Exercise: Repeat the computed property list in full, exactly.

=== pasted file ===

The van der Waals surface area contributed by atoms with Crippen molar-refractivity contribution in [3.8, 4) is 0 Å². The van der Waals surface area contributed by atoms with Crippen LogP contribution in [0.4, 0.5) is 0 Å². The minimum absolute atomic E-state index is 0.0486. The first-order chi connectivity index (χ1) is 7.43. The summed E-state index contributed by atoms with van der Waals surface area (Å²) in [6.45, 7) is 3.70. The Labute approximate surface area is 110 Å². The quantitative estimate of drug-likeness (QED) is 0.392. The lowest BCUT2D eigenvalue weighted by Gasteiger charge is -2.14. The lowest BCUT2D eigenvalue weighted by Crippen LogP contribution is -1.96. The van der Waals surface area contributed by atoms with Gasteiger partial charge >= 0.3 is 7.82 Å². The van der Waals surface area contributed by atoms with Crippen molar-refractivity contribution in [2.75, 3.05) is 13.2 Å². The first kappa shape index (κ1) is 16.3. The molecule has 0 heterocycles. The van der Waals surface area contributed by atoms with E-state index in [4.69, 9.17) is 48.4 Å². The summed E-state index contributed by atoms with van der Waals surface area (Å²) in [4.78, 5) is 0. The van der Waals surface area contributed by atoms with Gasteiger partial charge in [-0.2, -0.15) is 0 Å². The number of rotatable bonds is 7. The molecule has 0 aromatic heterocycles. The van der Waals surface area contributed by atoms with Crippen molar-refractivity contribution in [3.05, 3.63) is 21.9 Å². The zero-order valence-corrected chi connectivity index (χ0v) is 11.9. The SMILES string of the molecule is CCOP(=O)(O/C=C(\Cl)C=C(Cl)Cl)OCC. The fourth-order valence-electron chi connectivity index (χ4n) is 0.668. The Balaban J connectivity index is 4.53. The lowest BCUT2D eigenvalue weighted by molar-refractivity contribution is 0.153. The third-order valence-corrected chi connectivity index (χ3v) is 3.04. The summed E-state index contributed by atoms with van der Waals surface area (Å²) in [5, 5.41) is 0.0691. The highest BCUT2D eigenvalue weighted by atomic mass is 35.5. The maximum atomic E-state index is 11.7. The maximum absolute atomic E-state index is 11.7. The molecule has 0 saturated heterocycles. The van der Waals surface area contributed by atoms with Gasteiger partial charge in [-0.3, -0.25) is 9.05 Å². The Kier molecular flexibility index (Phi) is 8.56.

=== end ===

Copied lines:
The van der Waals surface area contributed by atoms with Crippen molar-refractivity contribution in [3.8, 4) is 0 Å². The van der Waals surface area contributed by atoms with Crippen LogP contribution in [0.4, 0.5) is 0 Å². The minimum absolute atomic E-state index is 0.0486. The first-order chi connectivity index (χ1) is 7.43. The summed E-state index contributed by atoms with van der Waals surface area (Å²) in [6.45, 7) is 3.70. The Labute approximate surface area is 110 Å². The quantitative estimate of drug-likeness (QED) is 0.392. The lowest BCUT2D eigenvalue weighted by Gasteiger charge is -2.14. The lowest BCUT2D eigenvalue weighted by Crippen LogP contribution is -1.96. The van der Waals surface area contributed by atoms with Gasteiger partial charge >= 0.3 is 7.82 Å². The van der Waals surface area contributed by atoms with Crippen molar-refractivity contribution in [2.75, 3.05) is 13.2 Å². The first kappa shape index (κ1) is 16.3. The molecule has 0 heterocycles. The van der Waals surface area contributed by atoms with E-state index in [4.69, 9.17) is 48.4 Å². The summed E-state index contributed by atoms with van der Waals surface area (Å²) in [4.78, 5) is 0. The van der Waals surface area contributed by atoms with Gasteiger partial charge in [-0.2, -0.15) is 0 Å². The number of rotatable bonds is 7. The molecule has 0 aromatic heterocycles. The van der Waals surface area contributed by atoms with Crippen molar-refractivity contribution in [3.05, 3.63) is 21.9 Å². The zero-order valence-corrected chi connectivity index (χ0v) is 11.9. The SMILES string of the molecule is CCOP(=O)(O/C=C(\Cl)C=C(Cl)Cl)OCC. The fourth-order valence-electron chi connectivity index (χ4n) is 0.668. The Balaban J connectivity index is 4.53. The lowest BCUT2D eigenvalue weighted by molar-refractivity contribution is 0.153. The third-order valence-corrected chi connectivity index (χ3v) is 3.04. The summed E-state index contributed by atoms with van der Waals surface area (Å²) in [5, 5.41) is 0.0691. The highest BCUT2D eigenvalue weighted by atomic mass is 35.5. The maximum atomic E-state index is 11.7. The maximum absolute atomic E-state index is 11.7. The molecule has 0 saturated heterocycles. The van der Waals surface area contributed by atoms with Gasteiger partial charge in [-0.3, -0.25) is 9.05 Å². The Kier molecular flexibility index (Phi) is 8.56.